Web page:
If the Donetsk marketplace that was hit by rocket artillery on Thursday had been in a city controlled by Kiev, the names and faces of the five civilians killed would be on all major news sites. But because it was another Ukrainian attack on civilians in the Donetsk People’s Republic (DPR), the deaths and 23 additional civilians injured will almost certainly go unreported, as has the been the norm during the regime’s eight years of the Donbass and Western media’s eight years of ignoring the attacks.
According to the DPR’s Healthcare Ministry, “The strike at the Tekstilschik neighbourhood in the Kirovsky district killed four people on the spot. One patient died in an ambulance during the transportation.”
With another journalist, I went in a taxi to the bombed markets. Two of the dead still lay at the site when we arrived, splayed on the ground. The other bodies had already been removed, but traces of their blood remained on the ground, doors nearby were riddled with shrapnel holes and debris from the strike was all around.
Presumably, rescue workers dealt with the injured first and didn’t prioritize retrieving all the dead as further Ukrainian strikes were possible. I saw this during my experience in Gaza, where Israeli’s waited for people to come to the scene of their attack, then bombed again.
According to Gennady Andreevich, a local employee of the district’s safety commission, at 11:40 am Grad missiles struck two different nearby markets: the vegetable and clothing market where the bodies lay, and a household chemicals and building materials market across and down the street. The latter was far more damaged, stalls completely burnt out, but no one was killed there.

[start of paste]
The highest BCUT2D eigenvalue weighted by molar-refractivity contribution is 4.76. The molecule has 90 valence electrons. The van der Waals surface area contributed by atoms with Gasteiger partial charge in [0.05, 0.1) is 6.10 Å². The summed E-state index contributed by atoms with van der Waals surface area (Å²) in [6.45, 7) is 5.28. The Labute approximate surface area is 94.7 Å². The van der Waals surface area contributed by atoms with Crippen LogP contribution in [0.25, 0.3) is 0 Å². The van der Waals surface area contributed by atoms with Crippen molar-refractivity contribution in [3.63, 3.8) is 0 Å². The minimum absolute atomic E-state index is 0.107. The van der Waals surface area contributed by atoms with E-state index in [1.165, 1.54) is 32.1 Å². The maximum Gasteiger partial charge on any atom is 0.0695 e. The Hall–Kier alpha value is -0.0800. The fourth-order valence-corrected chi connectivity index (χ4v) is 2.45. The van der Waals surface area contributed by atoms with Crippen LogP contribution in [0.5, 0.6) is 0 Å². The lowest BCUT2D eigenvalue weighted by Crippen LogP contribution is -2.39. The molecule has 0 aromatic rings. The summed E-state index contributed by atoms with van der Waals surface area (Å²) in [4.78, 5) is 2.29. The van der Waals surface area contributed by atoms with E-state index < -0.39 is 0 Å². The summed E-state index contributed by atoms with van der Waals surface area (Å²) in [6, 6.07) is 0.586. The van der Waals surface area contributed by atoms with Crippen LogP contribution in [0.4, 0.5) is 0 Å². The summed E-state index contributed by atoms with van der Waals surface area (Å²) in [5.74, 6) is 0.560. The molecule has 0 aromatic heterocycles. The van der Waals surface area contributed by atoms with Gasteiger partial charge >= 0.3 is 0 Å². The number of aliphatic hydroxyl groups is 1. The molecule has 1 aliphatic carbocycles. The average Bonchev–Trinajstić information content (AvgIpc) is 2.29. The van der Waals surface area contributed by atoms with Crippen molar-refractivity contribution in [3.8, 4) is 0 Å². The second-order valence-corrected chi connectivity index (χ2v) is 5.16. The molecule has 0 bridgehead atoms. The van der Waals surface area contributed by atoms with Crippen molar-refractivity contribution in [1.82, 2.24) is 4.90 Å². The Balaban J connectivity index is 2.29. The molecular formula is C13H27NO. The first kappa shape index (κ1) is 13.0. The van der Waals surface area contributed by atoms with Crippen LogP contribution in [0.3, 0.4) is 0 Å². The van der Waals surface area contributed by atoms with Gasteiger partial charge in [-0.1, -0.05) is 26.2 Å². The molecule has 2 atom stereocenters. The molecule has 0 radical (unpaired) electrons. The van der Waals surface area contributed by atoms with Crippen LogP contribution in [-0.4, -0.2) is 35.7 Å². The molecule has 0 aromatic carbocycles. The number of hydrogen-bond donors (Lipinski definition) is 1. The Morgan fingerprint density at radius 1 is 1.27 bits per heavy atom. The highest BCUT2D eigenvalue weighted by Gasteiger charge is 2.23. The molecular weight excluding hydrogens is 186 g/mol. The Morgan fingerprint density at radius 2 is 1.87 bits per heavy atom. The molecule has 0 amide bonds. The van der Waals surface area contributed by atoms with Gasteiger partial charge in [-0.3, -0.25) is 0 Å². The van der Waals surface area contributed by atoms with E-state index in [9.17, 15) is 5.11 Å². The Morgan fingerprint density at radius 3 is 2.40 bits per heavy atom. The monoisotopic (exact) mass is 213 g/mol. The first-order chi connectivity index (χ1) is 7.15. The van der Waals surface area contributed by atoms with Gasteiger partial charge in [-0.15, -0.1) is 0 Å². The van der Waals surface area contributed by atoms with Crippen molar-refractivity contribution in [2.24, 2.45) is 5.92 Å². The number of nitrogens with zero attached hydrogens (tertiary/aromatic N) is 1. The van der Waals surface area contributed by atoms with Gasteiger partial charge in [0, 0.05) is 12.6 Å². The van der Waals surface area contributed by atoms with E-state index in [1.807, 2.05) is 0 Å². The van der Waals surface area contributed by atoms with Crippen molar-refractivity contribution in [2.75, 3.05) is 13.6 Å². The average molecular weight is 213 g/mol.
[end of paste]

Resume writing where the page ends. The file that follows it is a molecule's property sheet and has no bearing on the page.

Gennady walked with us to the vegetable market, speaking about previous Ukrainian attacks–which have been happening since 2014. More recent shellings hit near a gas station outside the market, at a residential building beyond the market, and in his own market administrative building, killing two colleagues.
He noted that at this time of day the market would have been filled with people, and that Ukraine knows very well what it is firing at.
“They know there is a market here and that from 10am to 1pm there are many people here,” Gennady said as we walked past shops.
This is a completely civilian area, no military installations.